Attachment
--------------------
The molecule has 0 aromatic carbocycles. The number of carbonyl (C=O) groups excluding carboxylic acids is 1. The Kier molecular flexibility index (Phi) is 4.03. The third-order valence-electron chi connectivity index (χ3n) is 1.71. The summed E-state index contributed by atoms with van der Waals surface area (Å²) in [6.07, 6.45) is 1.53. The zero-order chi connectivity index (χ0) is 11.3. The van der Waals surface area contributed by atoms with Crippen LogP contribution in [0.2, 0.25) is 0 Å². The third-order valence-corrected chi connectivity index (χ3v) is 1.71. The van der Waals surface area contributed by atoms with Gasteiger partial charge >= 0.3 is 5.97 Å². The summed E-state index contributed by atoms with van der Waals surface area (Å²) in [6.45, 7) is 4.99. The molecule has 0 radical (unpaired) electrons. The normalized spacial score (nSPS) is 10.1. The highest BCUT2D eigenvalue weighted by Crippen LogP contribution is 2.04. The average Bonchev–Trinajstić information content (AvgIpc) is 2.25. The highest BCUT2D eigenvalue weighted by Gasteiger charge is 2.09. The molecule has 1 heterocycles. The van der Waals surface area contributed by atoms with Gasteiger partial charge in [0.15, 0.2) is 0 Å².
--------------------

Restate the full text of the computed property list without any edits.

The molecule has 0 aromatic carbocycles. The number of carbonyl (C=O) groups excluding carboxylic acids is 1. The Kier molecular flexibility index (Phi) is 4.03. The third-order valence-electron chi connectivity index (χ3n) is 1.71. The summed E-state index contributed by atoms with van der Waals surface area (Å²) in [6.07, 6.45) is 1.53. The zero-order chi connectivity index (χ0) is 11.3. The van der Waals surface area contributed by atoms with Crippen LogP contribution in [0.2, 0.25) is 0 Å². The third-order valence-corrected chi connectivity index (χ3v) is 1.71. The van der Waals surface area contributed by atoms with Gasteiger partial charge >= 0.3 is 5.97 Å². The summed E-state index contributed by atoms with van der Waals surface area (Å²) in [6.45, 7) is 4.99. The molecule has 0 radical (unpaired) electrons. The normalized spacial score (nSPS) is 10.1. The highest BCUT2D eigenvalue weighted by Crippen LogP contribution is 2.04. The average Bonchev–Trinajstić information content (AvgIpc) is 2.25. The highest BCUT2D eigenvalue weighted by Gasteiger charge is 2.09. The molecule has 1 heterocycles. The van der Waals surface area contributed by atoms with Gasteiger partial charge in [0.15, 0.2) is 0 Å².